Cut The Cord On Gaming

Jan. 1, 2003
> Ever play "cat's cradle" as a kid? Think back to that convoluted web of string. That's what your living room quickly resembles when your kid and several of his or her friends take delivery of the latest Gamecube/PS-2/X-Box games. The TV is on one...


Ever play "cat's cradle" as a kid? Think back to that convoluted web of string. That's what your living room quickly resembles when your kid and several of his or her friends take delivery of the latest Gamecube/PS-2/X-Box games. The TV is on one side of the room, the couch is on the other, and there's a no-man's land of tangled wires in between. A better way must exist, whether you're coming from a logic perspective or a desire to avoid face-plants into the carpet.

You may have seen wireless keyboards and mice. These devices use low-bandwidth, unidirectional 27-MHz technology. Though this technology works adequately in single-user, home-office environments, it's unsuitable for gamepads or joysticks. Gamepads include "rumble packs" that give tactile feedback to gamers when their car hits a wall, for example, or their robot takes a missile strike. This feedback requires two-way communication and performance that 27-MHz devices cannot deliver.

Due to this shortcoming and a number of other limitations, the 27-MHz technology is simply unsuitable for gaming. It has a range of only 2 m, latency of over 70 ms (one node), and support for only two nodes. In addition, the spectrum is not available worldwide. The bandwidth of 2.4 kbps also is way too slow for gaming. According to game device manufacturers, a maximum latency of 20 ms is the minimum that will be accepted for game controllers. Lastly, a user cannot locate more than two 27-MHz devices within range of each other because they'll cause mutual interference. The gaming story ends here for 27 MHz.

If it's not 27 MHz, then, what is the solution? It may seem easy and effective to just change the frequency and go bidirectional. In the U.S., portable phones that operate on the 433- and 900-MHz bands are popular. The range on these bands goes out to 10-50 m, and bandwidth is a respectable 200 kbps. However, latency is limited to 30 ms (two nodes), and you hit the wall at four nodes. Here again, the bands aren't available worldwide. Plus, interference between devices is still a problem—though less so than for 27 MHz.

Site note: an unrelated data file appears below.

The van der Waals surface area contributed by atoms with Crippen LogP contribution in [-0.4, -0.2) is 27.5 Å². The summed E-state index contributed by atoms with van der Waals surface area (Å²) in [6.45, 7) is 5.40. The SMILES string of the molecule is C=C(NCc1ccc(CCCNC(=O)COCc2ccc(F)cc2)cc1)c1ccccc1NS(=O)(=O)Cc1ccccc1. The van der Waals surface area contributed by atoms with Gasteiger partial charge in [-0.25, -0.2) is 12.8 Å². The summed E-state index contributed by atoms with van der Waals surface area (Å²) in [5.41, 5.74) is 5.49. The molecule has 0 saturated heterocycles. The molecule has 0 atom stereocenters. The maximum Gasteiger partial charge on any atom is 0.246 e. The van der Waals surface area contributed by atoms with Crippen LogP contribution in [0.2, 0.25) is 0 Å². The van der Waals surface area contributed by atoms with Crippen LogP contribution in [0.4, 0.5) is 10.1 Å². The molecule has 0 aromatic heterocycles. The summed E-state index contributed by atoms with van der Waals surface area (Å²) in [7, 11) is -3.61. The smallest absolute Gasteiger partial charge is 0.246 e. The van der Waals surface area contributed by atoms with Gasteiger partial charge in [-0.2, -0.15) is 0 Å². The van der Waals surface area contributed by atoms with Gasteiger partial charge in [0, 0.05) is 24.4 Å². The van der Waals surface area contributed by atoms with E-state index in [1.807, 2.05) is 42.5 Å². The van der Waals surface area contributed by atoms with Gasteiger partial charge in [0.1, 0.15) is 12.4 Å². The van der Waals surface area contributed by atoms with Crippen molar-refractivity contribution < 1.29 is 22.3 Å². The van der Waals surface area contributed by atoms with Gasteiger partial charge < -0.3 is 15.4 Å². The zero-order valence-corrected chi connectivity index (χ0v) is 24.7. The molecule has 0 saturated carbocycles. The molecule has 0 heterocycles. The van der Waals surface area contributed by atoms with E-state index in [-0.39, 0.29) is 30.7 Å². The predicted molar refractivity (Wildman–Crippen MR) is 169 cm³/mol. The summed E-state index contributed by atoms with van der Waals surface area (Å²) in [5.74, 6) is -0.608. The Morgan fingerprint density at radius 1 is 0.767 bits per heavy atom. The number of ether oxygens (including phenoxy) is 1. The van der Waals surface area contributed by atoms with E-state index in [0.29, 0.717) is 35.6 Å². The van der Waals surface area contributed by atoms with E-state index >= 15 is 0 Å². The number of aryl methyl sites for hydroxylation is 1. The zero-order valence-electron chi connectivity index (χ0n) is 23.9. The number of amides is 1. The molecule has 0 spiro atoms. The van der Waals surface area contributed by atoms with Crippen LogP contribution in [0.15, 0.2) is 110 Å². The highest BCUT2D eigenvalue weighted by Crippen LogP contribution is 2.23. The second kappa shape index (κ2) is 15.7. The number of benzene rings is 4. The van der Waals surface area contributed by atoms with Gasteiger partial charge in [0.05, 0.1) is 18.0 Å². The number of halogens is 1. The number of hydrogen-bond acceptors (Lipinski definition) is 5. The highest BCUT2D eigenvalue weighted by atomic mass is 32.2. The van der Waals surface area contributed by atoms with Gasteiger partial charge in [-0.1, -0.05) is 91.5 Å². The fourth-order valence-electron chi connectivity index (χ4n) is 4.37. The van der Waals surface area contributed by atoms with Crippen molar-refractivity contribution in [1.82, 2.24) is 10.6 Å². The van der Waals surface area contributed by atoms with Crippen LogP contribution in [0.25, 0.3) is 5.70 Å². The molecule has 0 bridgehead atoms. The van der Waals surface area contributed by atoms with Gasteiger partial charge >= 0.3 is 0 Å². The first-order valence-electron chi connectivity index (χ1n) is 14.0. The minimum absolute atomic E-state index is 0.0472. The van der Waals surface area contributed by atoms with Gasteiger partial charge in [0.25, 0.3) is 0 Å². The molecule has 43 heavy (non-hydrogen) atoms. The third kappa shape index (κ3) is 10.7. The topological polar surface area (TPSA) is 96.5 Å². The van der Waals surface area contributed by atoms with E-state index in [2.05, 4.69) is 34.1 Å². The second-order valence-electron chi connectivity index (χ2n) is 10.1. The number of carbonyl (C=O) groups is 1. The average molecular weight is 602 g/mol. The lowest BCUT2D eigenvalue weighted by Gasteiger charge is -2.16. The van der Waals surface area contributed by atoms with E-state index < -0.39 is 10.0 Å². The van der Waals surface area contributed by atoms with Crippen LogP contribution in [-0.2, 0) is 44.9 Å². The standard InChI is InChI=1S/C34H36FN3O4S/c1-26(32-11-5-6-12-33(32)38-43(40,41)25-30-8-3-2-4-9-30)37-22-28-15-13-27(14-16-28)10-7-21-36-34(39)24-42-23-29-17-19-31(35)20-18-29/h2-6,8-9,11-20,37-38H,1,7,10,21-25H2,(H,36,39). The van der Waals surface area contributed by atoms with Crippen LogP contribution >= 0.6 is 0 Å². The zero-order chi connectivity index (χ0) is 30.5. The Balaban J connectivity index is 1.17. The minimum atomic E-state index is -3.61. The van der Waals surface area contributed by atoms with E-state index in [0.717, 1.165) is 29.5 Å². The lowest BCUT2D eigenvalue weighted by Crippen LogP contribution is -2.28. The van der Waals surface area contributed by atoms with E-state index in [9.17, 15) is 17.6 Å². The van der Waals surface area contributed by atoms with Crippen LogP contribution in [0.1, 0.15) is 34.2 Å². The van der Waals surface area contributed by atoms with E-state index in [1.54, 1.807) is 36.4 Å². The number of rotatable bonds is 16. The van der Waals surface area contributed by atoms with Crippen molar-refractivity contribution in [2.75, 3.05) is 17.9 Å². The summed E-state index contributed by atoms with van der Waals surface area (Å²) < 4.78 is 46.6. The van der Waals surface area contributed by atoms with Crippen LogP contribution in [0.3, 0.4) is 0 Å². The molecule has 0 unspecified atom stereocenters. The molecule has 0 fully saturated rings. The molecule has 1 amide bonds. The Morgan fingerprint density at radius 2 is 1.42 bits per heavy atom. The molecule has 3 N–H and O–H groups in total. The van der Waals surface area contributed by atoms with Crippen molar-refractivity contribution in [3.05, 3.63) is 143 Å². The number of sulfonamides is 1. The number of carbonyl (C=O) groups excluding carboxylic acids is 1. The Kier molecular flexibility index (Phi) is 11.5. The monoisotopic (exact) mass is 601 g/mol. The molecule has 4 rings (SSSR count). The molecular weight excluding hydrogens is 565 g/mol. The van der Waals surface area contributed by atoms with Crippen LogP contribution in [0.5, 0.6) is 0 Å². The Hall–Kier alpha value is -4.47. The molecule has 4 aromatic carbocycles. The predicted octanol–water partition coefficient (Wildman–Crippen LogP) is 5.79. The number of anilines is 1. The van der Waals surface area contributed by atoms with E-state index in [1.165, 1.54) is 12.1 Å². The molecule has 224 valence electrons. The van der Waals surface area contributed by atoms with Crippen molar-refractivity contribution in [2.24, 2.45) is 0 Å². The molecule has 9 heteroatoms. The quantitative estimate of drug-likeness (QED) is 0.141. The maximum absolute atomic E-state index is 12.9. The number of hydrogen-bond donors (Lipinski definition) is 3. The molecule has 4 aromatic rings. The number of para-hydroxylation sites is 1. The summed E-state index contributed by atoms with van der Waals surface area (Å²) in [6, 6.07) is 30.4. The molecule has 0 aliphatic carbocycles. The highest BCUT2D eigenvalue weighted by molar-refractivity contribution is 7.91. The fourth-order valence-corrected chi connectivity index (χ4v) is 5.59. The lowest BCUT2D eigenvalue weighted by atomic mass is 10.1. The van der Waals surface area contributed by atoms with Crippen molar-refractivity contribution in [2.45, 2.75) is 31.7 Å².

So what about Bluetooth, which is finally coming into its own as the wireless technology du jour? Presumably, Bluetooth does what it was designed to do well. That is, it enables wireless cable replacement. But it's overpriced and overkill for the human-interface-device (HID) market, where low latency and low prices rule. With its huge protocol stack and logic requirements, a Bluetooth gamepad would be expensive and hard on batteries. The Bluetooth latency problem can be solved—at the expense of extremely short battery life. Obviously, this is not an acceptable tradeoff for portable devices. The final issue is that unavoidable 1.25- to 2.5-sec. latency to reconnect if the Bluetooth device disconnects or times out.

Despite these pitfalls, we may begin to see Bluetooth PC gamepads at some point. This won't occur until OEMs start widely integrating Bluetooth into PCs, which I don't see happening on a mass scale for the next three to four years. But it is unlikely that Bluetooth will ever appear in standalone game machines, such as Gamepad/PS-2/X-Box.

At Cypress, we spent considerable time trying to develop chips for wireless-HID devices that would implement Bluetooth. Our team focused on mice, keyboards, and gamepads. We finally concluded that Bluetooth is simply not the appropriate technology for these applications. In fact, we couldn't find a suitable wireless-HID technology. No existing technology could overcome the limitations that we'd been encountering.

We did succeed, however, in becoming well-acquainted with the requirements for a working wireless-HID technology. Our conclusion was that the ideal technology must operate in a band that is available worldwide. It must allow as many as seven active nodes to coexist without interference. It also has to be easy on battery life. To accommodate most living rooms, the hypothetical technology should have a range of up to 10 m. At the same time, it should let users feel every bump and crash. For convenience, it will preferably be plug and play. Most importantly for gaming, the winning technology must be fast and cheap.

A POTENTIAL SOLUTION A solution has arrived that meets these requirements: WirelessUSB. Currently, it's a two-chip solution including a BiCMOS transceiver and a CMOS baseband chip, which handles packet framing, error checking, and any real-time operations. Very few external components are required, making the total system cost in high volume well under $5—a small price to pay for being able to safely traverse your living room. Of course, major game manufacturers take time to commit to new technologies. But third-party developers are already working on WirelessUSB gaming solutions. By the next holiday season, the market should be offering keyboards, mice, and wireless gamepads.

Clearly, gaming is evolving into a wireless form. Within the next couple of years, new designs will come online and other wireless-HID technologies will emerge. The result will be console game systems that are completely wireless. While young gamers wonder why they were ever otherwise, parents will rejoice at being able to cross the room safely.

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